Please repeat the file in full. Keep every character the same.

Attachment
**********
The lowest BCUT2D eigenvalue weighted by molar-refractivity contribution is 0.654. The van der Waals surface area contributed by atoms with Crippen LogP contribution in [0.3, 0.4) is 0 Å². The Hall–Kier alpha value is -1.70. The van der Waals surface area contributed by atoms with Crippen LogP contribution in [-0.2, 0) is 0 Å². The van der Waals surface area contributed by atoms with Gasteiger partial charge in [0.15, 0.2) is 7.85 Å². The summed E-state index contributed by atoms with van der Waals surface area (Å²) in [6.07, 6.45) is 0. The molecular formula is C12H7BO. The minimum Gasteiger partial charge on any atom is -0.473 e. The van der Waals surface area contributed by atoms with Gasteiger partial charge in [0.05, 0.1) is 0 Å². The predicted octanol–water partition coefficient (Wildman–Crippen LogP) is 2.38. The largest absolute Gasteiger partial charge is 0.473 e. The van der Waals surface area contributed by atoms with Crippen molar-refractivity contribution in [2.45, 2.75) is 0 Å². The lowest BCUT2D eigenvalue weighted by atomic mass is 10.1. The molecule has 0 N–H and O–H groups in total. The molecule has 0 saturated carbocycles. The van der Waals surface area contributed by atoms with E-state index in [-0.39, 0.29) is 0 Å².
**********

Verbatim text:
The lowest BCUT2D eigenvalue weighted by molar-refractivity contribution is 0.654. The van der Waals surface area contributed by atoms with Crippen LogP contribution in [0.3, 0.4) is 0 Å². The Hall–Kier alpha value is -1.70. The van der Waals surface area contributed by atoms with Crippen LogP contribution in [-0.2, 0) is 0 Å². The van der Waals surface area contributed by atoms with Gasteiger partial charge in [0.15, 0.2) is 7.85 Å². The summed E-state index contributed by atoms with van der Waals surface area (Å²) in [6.07, 6.45) is 0. The molecular formula is C12H7BO. The minimum Gasteiger partial charge on any atom is -0.473 e. The van der Waals surface area contributed by atoms with Gasteiger partial charge in [0.05, 0.1) is 0 Å². The predicted octanol–water partition coefficient (Wildman–Crippen LogP) is 2.38. The largest absolute Gasteiger partial charge is 0.473 e. The van der Waals surface area contributed by atoms with Crippen molar-refractivity contribution in [2.45, 2.75) is 0 Å². The lowest BCUT2D eigenvalue weighted by atomic mass is 10.1. The molecule has 0 N–H and O–H groups in total. The molecule has 0 saturated carbocycles. The van der Waals surface area contributed by atoms with E-state index in [-0.39, 0.29) is 0 Å².